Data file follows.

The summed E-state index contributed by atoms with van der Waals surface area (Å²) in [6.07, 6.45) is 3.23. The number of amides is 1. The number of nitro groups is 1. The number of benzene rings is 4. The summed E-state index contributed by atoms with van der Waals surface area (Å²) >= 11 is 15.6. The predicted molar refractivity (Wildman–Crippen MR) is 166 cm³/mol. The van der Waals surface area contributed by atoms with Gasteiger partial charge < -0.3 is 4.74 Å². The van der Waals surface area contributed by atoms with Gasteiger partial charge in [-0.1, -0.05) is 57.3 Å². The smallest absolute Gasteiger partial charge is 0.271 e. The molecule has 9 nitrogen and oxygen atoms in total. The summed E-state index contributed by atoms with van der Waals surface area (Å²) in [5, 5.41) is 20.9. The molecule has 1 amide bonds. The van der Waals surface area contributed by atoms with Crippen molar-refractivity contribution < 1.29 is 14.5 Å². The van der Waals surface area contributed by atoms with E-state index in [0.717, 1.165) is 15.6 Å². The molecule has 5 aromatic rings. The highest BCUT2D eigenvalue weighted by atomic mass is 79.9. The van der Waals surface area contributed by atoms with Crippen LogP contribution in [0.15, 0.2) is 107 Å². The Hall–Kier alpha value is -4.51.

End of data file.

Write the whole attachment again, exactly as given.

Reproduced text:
The summed E-state index contributed by atoms with van der Waals surface area (Å²) in [6.07, 6.45) is 3.23. The number of amides is 1. The number of nitro groups is 1. The number of benzene rings is 4. The summed E-state index contributed by atoms with van der Waals surface area (Å²) >= 11 is 15.6. The predicted molar refractivity (Wildman–Crippen MR) is 166 cm³/mol. The van der Waals surface area contributed by atoms with Gasteiger partial charge < -0.3 is 4.74 Å². The van der Waals surface area contributed by atoms with Gasteiger partial charge in [-0.1, -0.05) is 57.3 Å². The smallest absolute Gasteiger partial charge is 0.271 e. The molecule has 9 nitrogen and oxygen atoms in total. The summed E-state index contributed by atoms with van der Waals surface area (Å²) in [5, 5.41) is 20.9. The molecule has 1 amide bonds. The van der Waals surface area contributed by atoms with Crippen molar-refractivity contribution < 1.29 is 14.5 Å². The van der Waals surface area contributed by atoms with E-state index in [0.717, 1.165) is 15.6 Å². The molecule has 5 aromatic rings. The highest BCUT2D eigenvalue weighted by atomic mass is 79.9. The van der Waals surface area contributed by atoms with Crippen LogP contribution in [0.15, 0.2) is 107 Å². The Hall–Kier alpha value is -4.51.